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SB4 at the Fifth Circuit

Hoping for the best as always, but the Fifth Circuit has a way of stomping on that.

Tuesday’s hearing was on whether U.S. District Judge Orlando Garcia’s August decision to block several of the law’s provisions should stand while the case meanders through the court system.

[…]

In late August, Garcia halted several parts of the law, including the provision that requires jail officials to honor all detainers. He also blocked sections that prohibit local entities from pursuing or endorsing “a pattern or practice that ‘materially limits’ the enforcement of immigration laws” and another that prohibits “assisting or cooperating” with federal immigration officers as reasonable or necessary.

But a separate panel in New Orleans ruled the detainer provision could stand until an ultimate determination is made. The panel also determined that law enforcement officers, including campus police, with “authority that may impact immigration” cannot be prevented from assisting federal immigration officers. That ruling is what’s on the books until a decision on Tuesday’s arguments is reached.

Judge Edith Jones, who was appointed to the post by President Ronald Reagan, asked Texas Solicitor General Scott Keller Tuesday about the “endorsement” provision and whether that section of the law was too far-reaching.

“An elected official, like a sheriff or a county judge, certainly have more latitude to speak [against state policies], don’t they?” she asked.

But Keller said the state has modified several times what the definition of “endorse” means and that it applies to actions officials take in a “governmental capacity” to prevent enforcement of immigration laws.

“It has to be a use of government power to sanction or ratify a policy,” he said. “Let’s say an official were to say they disagreed that with the policies underlying SB 4. That would not be sanctioning or ratifying a [government policy].”

Keller also pushed back against the claim that the language of the law was too vague and didn’t provide enough guidance to law enforcement officials. He said the plaintiffs’ own admissions that current practices would be upended should SB 4 go into effect proved they know what the law does and doesn’t do.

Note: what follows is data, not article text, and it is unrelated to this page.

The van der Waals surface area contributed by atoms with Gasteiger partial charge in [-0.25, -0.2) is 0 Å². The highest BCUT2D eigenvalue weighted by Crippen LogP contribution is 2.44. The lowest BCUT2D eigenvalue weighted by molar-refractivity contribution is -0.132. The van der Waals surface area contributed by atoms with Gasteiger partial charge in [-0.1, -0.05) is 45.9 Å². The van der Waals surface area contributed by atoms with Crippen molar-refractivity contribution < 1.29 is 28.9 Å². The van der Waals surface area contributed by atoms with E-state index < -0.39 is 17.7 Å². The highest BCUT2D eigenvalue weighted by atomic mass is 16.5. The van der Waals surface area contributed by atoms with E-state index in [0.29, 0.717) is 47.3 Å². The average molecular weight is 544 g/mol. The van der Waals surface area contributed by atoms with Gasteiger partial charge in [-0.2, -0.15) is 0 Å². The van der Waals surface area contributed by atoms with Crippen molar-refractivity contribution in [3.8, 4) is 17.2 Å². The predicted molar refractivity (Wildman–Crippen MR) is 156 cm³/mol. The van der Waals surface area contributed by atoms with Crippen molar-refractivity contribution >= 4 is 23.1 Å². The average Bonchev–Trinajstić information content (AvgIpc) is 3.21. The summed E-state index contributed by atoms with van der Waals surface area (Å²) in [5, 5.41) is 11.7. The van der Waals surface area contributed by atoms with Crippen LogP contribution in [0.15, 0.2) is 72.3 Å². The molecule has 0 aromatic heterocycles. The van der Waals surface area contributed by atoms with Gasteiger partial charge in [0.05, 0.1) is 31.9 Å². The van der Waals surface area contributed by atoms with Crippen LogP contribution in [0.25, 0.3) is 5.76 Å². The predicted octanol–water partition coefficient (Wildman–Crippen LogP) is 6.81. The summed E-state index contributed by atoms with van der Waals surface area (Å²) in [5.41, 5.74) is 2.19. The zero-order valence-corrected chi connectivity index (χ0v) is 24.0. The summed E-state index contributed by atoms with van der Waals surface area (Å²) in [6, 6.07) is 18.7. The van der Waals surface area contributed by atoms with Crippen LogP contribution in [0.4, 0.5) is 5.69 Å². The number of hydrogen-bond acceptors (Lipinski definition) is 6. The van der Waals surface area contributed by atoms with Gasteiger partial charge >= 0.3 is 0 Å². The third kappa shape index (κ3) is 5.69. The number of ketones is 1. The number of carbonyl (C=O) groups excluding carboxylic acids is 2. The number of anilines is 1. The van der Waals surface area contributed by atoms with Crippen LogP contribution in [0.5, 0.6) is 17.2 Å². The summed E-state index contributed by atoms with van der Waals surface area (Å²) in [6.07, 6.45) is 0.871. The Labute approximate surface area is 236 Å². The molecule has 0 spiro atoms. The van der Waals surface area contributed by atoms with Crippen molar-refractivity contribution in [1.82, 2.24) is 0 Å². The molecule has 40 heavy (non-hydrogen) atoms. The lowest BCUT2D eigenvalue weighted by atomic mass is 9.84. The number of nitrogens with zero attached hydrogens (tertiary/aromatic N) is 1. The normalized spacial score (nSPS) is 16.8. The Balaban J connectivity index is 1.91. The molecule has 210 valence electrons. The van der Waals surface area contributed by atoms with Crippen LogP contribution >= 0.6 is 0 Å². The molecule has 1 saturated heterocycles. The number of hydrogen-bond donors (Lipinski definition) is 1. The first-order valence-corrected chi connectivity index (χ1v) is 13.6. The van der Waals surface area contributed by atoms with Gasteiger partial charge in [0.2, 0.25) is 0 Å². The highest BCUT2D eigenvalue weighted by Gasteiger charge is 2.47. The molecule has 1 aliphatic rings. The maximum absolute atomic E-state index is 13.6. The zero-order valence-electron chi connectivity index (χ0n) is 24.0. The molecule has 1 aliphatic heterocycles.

“Here plaintiffs have conceded that various policies that they have would in fact be prohibited by SB 4,” he said. “That concession alone means a facial vagueness claim cannot stand.”

But Lee Gelernt, an attorney with the American Civil Liberties Union representing the city of El Cenizo, a small municipality in Webb County, said the state of Texas keeps changing it’s definition of what constitutes “materially limiting” cooperation, which implies the state knows the language is flawed.

“One of the critical aspects is that Texas has never been able to settle on an interpretation of the law,” he said. “Every time Texas comes to court, they say it’s obvious what it means for a sheriff to materially limit immigration enforcement. But on the other hand, every time we get to a new court, they change their interpretation, so it’s not clear.”

The panel also raised the issue of whether SB 4 was unconstitutional because immigration enforcement is largely under the purview of the federal government. Nina Perales, vice president of litigation for the Mexican American Legal Defense and Educational Fund, which represents several of the plaintiffs, said there is federal guidance on what local law enforcement can do but that SB 4 exceeds that.

See here for the background. The panel is all Republican appointees, with Edith Jones being the worst of the lot, so I can’t say I feel terribly optimistic. But the plaintiffs’ attorneys are as good as they come, and there are previous rulings, including from SCOTUS, to lean on. We’ll know when the Fifth Circuit is damn good and ready to tell us. The Chron has more.

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